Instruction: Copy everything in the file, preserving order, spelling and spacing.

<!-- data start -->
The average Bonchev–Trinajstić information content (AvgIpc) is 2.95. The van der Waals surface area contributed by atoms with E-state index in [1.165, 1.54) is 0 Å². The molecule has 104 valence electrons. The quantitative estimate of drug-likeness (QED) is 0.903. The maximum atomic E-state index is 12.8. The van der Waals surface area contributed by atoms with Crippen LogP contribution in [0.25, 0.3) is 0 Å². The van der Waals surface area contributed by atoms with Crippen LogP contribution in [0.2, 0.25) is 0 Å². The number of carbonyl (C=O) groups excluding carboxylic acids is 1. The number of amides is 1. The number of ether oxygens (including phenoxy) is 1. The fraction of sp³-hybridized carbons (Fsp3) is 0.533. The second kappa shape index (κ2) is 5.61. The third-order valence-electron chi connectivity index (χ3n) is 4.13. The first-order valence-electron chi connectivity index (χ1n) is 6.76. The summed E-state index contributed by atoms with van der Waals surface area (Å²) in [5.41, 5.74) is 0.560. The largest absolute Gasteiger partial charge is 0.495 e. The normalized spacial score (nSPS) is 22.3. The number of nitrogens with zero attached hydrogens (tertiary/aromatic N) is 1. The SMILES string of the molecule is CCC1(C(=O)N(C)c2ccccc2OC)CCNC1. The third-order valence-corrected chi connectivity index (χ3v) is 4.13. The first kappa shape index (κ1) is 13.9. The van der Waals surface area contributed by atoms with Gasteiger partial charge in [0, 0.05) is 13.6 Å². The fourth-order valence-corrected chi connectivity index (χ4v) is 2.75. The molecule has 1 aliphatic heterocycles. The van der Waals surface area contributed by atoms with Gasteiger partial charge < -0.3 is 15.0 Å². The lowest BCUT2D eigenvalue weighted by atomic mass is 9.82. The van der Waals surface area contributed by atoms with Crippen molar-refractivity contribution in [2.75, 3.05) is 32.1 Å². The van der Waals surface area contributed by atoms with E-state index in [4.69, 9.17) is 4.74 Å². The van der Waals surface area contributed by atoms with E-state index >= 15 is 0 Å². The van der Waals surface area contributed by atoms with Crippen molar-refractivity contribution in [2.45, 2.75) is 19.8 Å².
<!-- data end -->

The average Bonchev–Trinajstić information content (AvgIpc) is 2.95. The van der Waals surface area contributed by atoms with E-state index in [1.165, 1.54) is 0 Å². The molecule has 104 valence electrons. The quantitative estimate of drug-likeness (QED) is 0.903. The maximum atomic E-state index is 12.8. The van der Waals surface area contributed by atoms with Crippen LogP contribution in [0.25, 0.3) is 0 Å². The van der Waals surface area contributed by atoms with Crippen LogP contribution in [0.2, 0.25) is 0 Å². The number of carbonyl (C=O) groups excluding carboxylic acids is 1. The number of amides is 1. The number of ether oxygens (including phenoxy) is 1. The fraction of sp³-hybridized carbons (Fsp3) is 0.533. The second kappa shape index (κ2) is 5.61. The third-order valence-electron chi connectivity index (χ3n) is 4.13. The first-order valence-electron chi connectivity index (χ1n) is 6.76. The summed E-state index contributed by atoms with van der Waals surface area (Å²) in [5.41, 5.74) is 0.560. The largest absolute Gasteiger partial charge is 0.495 e. The normalized spacial score (nSPS) is 22.3. The number of nitrogens with zero attached hydrogens (tertiary/aromatic N) is 1. The SMILES string of the molecule is CCC1(C(=O)N(C)c2ccccc2OC)CCNC1. The third-order valence-corrected chi connectivity index (χ3v) is 4.13. The first kappa shape index (κ1) is 13.9. The van der Waals surface area contributed by atoms with Gasteiger partial charge in [0, 0.05) is 13.6 Å². The fourth-order valence-corrected chi connectivity index (χ4v) is 2.75. The molecule has 1 aliphatic heterocycles. The van der Waals surface area contributed by atoms with Gasteiger partial charge < -0.3 is 15.0 Å². The lowest BCUT2D eigenvalue weighted by atomic mass is 9.82. The van der Waals surface area contributed by atoms with Crippen molar-refractivity contribution in [2.75, 3.05) is 32.1 Å². The van der Waals surface area contributed by atoms with E-state index in [4.69, 9.17) is 4.74 Å². The van der Waals surface area contributed by atoms with E-state index >= 15 is 0 Å². The van der Waals surface area contributed by atoms with Crippen molar-refractivity contribution in [2.45, 2.75) is 19.8 Å².